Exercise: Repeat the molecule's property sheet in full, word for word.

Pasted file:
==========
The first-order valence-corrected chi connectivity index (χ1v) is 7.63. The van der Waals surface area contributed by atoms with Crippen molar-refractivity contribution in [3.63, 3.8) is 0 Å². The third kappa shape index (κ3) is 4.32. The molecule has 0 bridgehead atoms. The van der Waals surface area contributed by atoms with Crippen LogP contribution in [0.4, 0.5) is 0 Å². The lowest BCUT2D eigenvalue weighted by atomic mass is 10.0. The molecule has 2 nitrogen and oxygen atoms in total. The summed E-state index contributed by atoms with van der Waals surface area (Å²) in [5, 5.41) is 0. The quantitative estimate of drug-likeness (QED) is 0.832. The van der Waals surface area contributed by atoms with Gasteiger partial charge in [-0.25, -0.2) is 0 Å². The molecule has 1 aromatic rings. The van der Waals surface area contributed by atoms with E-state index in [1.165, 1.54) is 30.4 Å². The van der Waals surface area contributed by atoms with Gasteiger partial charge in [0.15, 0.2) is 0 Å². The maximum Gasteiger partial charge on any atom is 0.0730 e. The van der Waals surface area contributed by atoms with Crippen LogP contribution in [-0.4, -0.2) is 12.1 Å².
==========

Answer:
The first-order valence-corrected chi connectivity index (χ1v) is 7.63. The van der Waals surface area contributed by atoms with Crippen molar-refractivity contribution in [3.63, 3.8) is 0 Å². The third kappa shape index (κ3) is 4.32. The molecule has 0 bridgehead atoms. The van der Waals surface area contributed by atoms with Crippen LogP contribution in [0.4, 0.5) is 0 Å². The lowest BCUT2D eigenvalue weighted by atomic mass is 10.0. The molecule has 2 nitrogen and oxygen atoms in total. The summed E-state index contributed by atoms with van der Waals surface area (Å²) in [5, 5.41) is 0. The quantitative estimate of drug-likeness (QED) is 0.832. The van der Waals surface area contributed by atoms with Gasteiger partial charge in [-0.25, -0.2) is 0 Å². The molecule has 1 aromatic rings. The van der Waals surface area contributed by atoms with E-state index in [1.165, 1.54) is 30.4 Å². The van der Waals surface area contributed by atoms with Gasteiger partial charge in [0.15, 0.2) is 0 Å². The maximum Gasteiger partial charge on any atom is 0.0730 e. The van der Waals surface area contributed by atoms with Crippen LogP contribution in [-0.4, -0.2) is 12.1 Å².